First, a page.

Revisiting Avon Harmony

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Through the looking-glass...Through the looking-glass...Thursday evening took me down to Bristol for a follow-up visit to Avon Harmony. I last worked with them in September, and it was gratifying to both them and me that I could hear a distinct difference made by all the work they have put in during the intervening six weeks. In particular, I noticed that not only were they much better at bubbling than before, but also all the skills that bubbling develops had improved too - continuity of breath, forward placement of tone.

The balance of coaching shifted from last time so that I was working much more through their director, Alex, rather than directly with the chorus. Since we last worked together, he has developed a much more controlled and specific gestural style, losing a lot of the distractions that his energy had been introducing. There was more of a sense of technique to be refined than the raw musical intention he had previously been running on.

We found ourselves intermittently in a world of physics metaphors (which pleased Alex as a scientist). Inertia is the principle whereby it takes less energy to keep something moving than to get it moving in the first place. I always think of pushing pianos in this context, but it's equally true of rhythmic impetus. If you have an articulated pulse on each beat for four bars, you need a clear gesture to start it off, but using the same gesture for all subsequent pulses is more than you need. We also found the counterbalance useful in the relationship of gesture with voice: gesture low to facilitate high tessituras, gesture higher when the vocal lines head down.

There were two major areas of technique we worked on. The first was the distinction that Alexander Technique makes between thinking and doing. When Alex focused his attention on the musical sounds he wanted to elicit, he had a real sense of nuance and control available to him, whereas when he produced gestures as a deliberate using-a-gesture-to-make-a-particular-effect strategy, he lost control of the sound. We demonstrated this most dramatically when we had him direct with only his eyes, and he found places where the tuning had been rocky coming nicely into focus.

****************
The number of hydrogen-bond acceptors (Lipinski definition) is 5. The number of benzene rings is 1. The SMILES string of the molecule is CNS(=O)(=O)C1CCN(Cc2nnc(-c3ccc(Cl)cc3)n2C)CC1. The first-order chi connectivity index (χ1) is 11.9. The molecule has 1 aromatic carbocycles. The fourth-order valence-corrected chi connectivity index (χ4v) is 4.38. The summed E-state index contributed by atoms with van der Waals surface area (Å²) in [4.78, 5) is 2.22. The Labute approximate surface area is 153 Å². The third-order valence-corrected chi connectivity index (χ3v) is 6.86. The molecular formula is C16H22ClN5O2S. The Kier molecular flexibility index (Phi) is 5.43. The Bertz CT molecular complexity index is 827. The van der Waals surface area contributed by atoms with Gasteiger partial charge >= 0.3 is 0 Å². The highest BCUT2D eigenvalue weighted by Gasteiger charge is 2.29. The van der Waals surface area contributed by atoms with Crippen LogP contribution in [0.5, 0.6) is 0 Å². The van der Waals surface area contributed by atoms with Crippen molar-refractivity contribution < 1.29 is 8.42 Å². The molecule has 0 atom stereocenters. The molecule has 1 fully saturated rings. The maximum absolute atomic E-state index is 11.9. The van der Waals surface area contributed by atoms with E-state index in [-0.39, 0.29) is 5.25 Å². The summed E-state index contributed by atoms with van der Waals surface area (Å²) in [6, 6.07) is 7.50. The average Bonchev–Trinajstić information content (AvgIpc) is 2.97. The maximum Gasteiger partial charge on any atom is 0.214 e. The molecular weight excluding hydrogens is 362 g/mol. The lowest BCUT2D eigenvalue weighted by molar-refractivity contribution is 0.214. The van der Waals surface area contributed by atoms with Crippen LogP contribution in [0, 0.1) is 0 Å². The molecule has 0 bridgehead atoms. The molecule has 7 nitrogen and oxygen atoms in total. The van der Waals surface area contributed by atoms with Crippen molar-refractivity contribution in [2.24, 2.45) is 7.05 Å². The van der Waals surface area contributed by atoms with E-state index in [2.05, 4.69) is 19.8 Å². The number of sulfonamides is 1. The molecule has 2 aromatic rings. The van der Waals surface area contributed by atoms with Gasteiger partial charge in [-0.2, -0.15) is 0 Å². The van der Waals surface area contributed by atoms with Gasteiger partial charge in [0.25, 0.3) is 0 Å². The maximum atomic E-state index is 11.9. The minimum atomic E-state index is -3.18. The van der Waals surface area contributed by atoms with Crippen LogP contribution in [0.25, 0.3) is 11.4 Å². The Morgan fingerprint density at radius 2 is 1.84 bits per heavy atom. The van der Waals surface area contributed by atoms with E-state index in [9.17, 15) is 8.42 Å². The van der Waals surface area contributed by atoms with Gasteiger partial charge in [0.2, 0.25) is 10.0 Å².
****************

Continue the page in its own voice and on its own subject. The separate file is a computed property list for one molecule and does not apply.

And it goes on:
A nice next step from here was directing with only his eyes, except at the phrase boundaries, where he could meet the singers at the end of one phrase deliver them into the start of the next. What was effective here was that he stopped making a point of directing breaths, and simply joined the phrases together to make a song. The singers, it turns out, know how to breathe anyway - what they needed was just for the musical shape to be coordinated.

The other area of technique was finding a solution to sporadic dips in the sound. Observation suggested that these were occurring when his fingers curled inward, so we made an explicit decision to place melodic flow in his index finger and have him think of tracing the melody as if writing in cursive. (I adapted this from Mark Hale's idea of 'singing in cursive' as a way to coach quartets.)

This had a quite remarkable effect. By giving a very specific attentional location to this musical element, he suddenly had far more control over musical flow. Indeed, it wasn't long before he start feeling like he had the harmony resting in his other fingers. In the first instance, this technique elicited a much more consistent legato from the lead and tenor lines, but not so much from the lower two. So, we had him direct just baritone and bass in this way in order that he could consciously connect his hand to the melodic qualities of those two lines. Once he had that in his ears, the four parts gelled together much more convincingly.

It's always slightly frightening to me how directly and profoundly a director's gestures can affect the choral sound, but the connection is also magical resource to help both get better. Alex is still in the early phases of learning his craft, but when he can take an instruction like, 'Can you direct that vowel so it matches?' and make it work, you know he's onto something.

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